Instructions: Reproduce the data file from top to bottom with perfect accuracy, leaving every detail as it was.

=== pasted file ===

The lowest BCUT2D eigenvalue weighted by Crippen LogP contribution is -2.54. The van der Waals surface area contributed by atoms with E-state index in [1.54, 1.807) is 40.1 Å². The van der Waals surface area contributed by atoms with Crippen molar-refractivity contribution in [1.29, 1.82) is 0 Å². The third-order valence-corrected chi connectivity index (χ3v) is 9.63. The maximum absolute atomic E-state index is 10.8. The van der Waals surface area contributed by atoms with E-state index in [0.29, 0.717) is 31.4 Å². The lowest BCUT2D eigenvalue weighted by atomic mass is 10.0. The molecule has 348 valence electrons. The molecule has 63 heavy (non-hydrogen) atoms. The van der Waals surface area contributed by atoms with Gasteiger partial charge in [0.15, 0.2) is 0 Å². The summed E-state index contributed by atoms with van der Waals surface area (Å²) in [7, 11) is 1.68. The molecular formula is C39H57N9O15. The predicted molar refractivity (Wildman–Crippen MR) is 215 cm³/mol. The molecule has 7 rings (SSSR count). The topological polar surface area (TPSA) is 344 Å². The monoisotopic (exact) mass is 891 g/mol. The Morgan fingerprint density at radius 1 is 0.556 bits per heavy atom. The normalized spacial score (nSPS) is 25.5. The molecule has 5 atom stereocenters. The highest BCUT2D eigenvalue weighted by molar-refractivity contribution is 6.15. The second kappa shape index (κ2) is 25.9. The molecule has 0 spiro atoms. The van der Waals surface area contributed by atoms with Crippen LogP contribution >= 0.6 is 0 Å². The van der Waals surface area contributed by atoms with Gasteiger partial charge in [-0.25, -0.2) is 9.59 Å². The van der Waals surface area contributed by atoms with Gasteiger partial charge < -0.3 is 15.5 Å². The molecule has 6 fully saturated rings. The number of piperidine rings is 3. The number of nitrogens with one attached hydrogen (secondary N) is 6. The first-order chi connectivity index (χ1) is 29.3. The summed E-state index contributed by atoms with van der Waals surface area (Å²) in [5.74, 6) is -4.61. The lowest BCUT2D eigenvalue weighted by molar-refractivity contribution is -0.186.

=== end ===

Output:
The lowest BCUT2D eigenvalue weighted by Crippen LogP contribution is -2.54. The van der Waals surface area contributed by atoms with E-state index in [1.54, 1.807) is 40.1 Å². The van der Waals surface area contributed by atoms with Crippen molar-refractivity contribution in [1.29, 1.82) is 0 Å². The third-order valence-corrected chi connectivity index (χ3v) is 9.63. The maximum absolute atomic E-state index is 10.8. The van der Waals surface area contributed by atoms with E-state index in [0.29, 0.717) is 31.4 Å². The lowest BCUT2D eigenvalue weighted by atomic mass is 10.0. The molecule has 348 valence electrons. The molecule has 63 heavy (non-hydrogen) atoms. The van der Waals surface area contributed by atoms with Gasteiger partial charge in [0.15, 0.2) is 0 Å². The summed E-state index contributed by atoms with van der Waals surface area (Å²) in [7, 11) is 1.68. The molecular formula is C39H57N9O15. The predicted molar refractivity (Wildman–Crippen MR) is 215 cm³/mol. The molecule has 7 rings (SSSR count). The topological polar surface area (TPSA) is 344 Å². The monoisotopic (exact) mass is 891 g/mol. The Morgan fingerprint density at radius 1 is 0.556 bits per heavy atom. The normalized spacial score (nSPS) is 25.5. The molecule has 5 atom stereocenters. The highest BCUT2D eigenvalue weighted by molar-refractivity contribution is 6.15. The second kappa shape index (κ2) is 25.9. The molecule has 0 spiro atoms. The van der Waals surface area contributed by atoms with Crippen LogP contribution >= 0.6 is 0 Å². The van der Waals surface area contributed by atoms with Gasteiger partial charge in [-0.25, -0.2) is 9.59 Å². The van der Waals surface area contributed by atoms with Gasteiger partial charge < -0.3 is 15.5 Å². The molecule has 6 fully saturated rings. The number of piperidine rings is 3. The number of nitrogens with one attached hydrogen (secondary N) is 6. The first-order chi connectivity index (χ1) is 29.3. The summed E-state index contributed by atoms with van der Waals surface area (Å²) in [5.74, 6) is -4.61. The lowest BCUT2D eigenvalue weighted by molar-refractivity contribution is -0.186.